ethnic group (or Jollof, Jolof as
they are sometimes known) in Gambia make up 16% of the
are the third largest ethnic group.
They are to be found in fairly large numbers in the areas of Jokadu,
Baddibu, Saloum and Niumi but the vast majority are to be found in Senegal.
The Wolof are primarily engaged in the occupations of business people,
traders or farmers. Most people in the urban areas of Greater
and the Kombos have adopted the Wolof language as the Lingua Franca.
The men and in particular the women tend to dress
flamboyantly with plenty of gold jewellery (budget allowing)
especially at special occasions. They are renowned drummers
(sabarr) and dancers such as the
Zimba dance and modern Mbalax
(Ndaga) music such as that
played by their most famous son Youssou N'Dur of Senegal.
Traditional Social Structure
tribe has traditionally had a rigid social
caste structure though it
has become slightly less so in the modern age as
education and wealth
have become increasingly important as a status symbol. Your status did
not change throughout your life irrespective of any change in occupation.
There are 4 basic
classes: Royal, Noblemen,
Free-born and 'Slaves' with
further sub-divisions in each caste and marriage is strictly within
each group. The common or freemen are known as Gorr or Jambur and the peasantry were termed Badola. The lower social
group were divided into occupations i.e. Black Smiths, Gold Smiths
known as Tega, those who worked with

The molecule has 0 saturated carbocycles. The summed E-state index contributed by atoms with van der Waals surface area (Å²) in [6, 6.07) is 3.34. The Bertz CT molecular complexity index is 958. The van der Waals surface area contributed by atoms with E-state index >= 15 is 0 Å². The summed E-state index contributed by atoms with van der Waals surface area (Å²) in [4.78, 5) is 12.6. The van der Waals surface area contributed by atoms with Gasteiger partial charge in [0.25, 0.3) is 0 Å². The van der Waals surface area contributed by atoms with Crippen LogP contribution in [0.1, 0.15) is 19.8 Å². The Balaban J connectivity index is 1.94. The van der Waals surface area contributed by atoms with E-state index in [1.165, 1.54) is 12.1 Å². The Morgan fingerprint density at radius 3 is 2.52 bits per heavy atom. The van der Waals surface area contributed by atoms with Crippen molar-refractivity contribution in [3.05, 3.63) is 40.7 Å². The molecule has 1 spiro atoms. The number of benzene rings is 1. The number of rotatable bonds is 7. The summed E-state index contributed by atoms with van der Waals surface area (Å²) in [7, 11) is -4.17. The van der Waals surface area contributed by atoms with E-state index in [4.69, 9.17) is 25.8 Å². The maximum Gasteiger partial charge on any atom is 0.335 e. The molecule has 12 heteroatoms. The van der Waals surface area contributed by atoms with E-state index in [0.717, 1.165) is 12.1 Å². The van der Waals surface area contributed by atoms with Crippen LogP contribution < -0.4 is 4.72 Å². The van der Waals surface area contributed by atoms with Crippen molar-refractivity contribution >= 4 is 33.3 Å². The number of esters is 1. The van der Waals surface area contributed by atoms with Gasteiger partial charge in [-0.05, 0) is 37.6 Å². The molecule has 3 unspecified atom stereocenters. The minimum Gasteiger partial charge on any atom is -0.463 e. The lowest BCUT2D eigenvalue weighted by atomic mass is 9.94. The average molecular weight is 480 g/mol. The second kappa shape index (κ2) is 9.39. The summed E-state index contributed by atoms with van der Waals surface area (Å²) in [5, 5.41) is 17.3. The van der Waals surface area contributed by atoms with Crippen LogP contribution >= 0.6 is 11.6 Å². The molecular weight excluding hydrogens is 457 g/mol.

leather are know as Ude,
praise singers known as Gewel and
finally the 'slaves' known as Jam.
The Gewel held a valued position in society as an oral historian and
entertainer. There job was to praise their master in public while
reciting his family lineage, advise his master on his family
traditions and generally provide entertainment for visitors.
Though the metal workers were of low status they had traditionally
been held in high regard a they made weapons of war such as spears and
knives as well as agricultural tools. They were often used as
go-betweens between quarrelsome Wolof states.
The slaves were
of 2 types. Household slaves who often stayed with the same
many generations and were seen as nominal members of the family and
those caught in war who were less well treated and were treated as
personal property to be bought or sold.
Each state of
the old Jolof Empire was almost free from central government control
but they did cooperate with Burba Jollof
(ultimate ruler of the empire)
on issues of mutual interest such as trade, state defences and payment
of royal taxes. The line of succession for such local leaders was
through the male descendants of the original state founders after a
casting of ballots from members of the nobility.